Despite several years of smoking declines through the late 1990’s and early 21st Century, the smoking rate in the U.S. has stalled for three consecutive years at almost 21 percent, the Centers for Disease Control and Prevention said this week citing 2006 data.

The data is disturbing, according to the CDC and one anti-smoking group, because smoking remains the No. 1 cause of preventable deaths, killing an estimated 438,000 Americans and costing the nation nearly $100 billion in medical expenses each year.

The CDC data comes from a 2006 national survey of 24,275 U.S. adults. The report said about 20.8 percent of American adults smoke, with 80 percent or 36.3 million of them smoking every day. The rest smoke “some days,” the report said.

The stall follows a 15.4 percent decline in smoking from 1997 to 2004, when the rate fell from 24.7 percent to 20.9 percent.

William V. Corr, executive director of the Campaign for Tobacco-Free Kids, called on the federal and state governments to step up their anti-smoking efforts in light of the CDC report.

“It is troubling news for America's health that progress has stalled in reducing tobacco use,” Corr said in a statement. “It is also inexcusable that elected leaders have not done more given the overwhelming scientific evidence of what works to reduce tobacco use among both children and adults.”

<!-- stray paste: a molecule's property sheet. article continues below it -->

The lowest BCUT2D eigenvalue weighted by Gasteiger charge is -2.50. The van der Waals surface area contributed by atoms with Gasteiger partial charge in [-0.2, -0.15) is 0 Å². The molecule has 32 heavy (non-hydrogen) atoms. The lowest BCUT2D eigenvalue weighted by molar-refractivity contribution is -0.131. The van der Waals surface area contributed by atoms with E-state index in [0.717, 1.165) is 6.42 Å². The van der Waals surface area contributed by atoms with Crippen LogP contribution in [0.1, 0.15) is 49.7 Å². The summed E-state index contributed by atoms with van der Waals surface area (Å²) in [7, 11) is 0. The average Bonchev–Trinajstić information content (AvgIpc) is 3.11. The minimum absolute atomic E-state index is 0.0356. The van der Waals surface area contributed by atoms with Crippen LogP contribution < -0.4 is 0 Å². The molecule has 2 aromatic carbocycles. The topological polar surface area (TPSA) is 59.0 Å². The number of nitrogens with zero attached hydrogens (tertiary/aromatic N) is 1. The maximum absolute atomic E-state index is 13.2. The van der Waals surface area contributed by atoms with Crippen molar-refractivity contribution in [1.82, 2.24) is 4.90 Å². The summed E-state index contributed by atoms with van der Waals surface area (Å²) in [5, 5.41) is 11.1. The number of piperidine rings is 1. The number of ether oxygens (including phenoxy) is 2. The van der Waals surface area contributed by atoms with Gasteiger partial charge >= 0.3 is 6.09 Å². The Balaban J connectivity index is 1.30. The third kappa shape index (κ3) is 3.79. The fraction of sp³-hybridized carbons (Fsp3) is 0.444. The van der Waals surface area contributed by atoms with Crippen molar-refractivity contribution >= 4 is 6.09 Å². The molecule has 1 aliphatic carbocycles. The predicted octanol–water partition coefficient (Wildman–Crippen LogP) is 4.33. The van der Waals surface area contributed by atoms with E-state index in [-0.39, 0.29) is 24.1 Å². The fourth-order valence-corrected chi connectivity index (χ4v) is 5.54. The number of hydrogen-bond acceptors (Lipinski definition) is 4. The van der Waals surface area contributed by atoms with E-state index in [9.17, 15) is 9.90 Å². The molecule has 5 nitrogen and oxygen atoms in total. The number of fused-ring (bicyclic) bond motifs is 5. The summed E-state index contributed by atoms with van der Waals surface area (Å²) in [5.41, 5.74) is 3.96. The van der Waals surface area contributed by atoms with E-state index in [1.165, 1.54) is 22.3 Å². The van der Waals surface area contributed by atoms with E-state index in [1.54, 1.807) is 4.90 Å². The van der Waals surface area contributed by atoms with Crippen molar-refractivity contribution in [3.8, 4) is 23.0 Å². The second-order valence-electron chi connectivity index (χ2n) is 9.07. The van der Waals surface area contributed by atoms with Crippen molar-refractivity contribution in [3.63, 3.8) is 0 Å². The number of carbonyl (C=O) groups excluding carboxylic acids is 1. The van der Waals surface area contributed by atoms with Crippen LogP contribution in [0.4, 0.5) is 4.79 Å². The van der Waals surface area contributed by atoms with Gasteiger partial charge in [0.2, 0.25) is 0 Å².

Even more disturbing, said Corr, is that the most recent CDC data shows that 23 percent of high school students currently smoke.

The report also found that:

— Among current cigarette smokers surveyed, an estimated 44.2 percent (19.9 million) had stopped smoking for more than one day during the preceding 12 months because they were trying to quit.

— Of the estimated 91 million persons who had smoked at least 100 cigarettes during their lifetimes, 50.2 percent (45.7 million) had quit smoking at the time of the interview.

— Between 2002 and 2005, states cut funding for tobacco prevention and cessation programs by 28 percent.

— Since 2002, increases in cigarette pricing have stalled.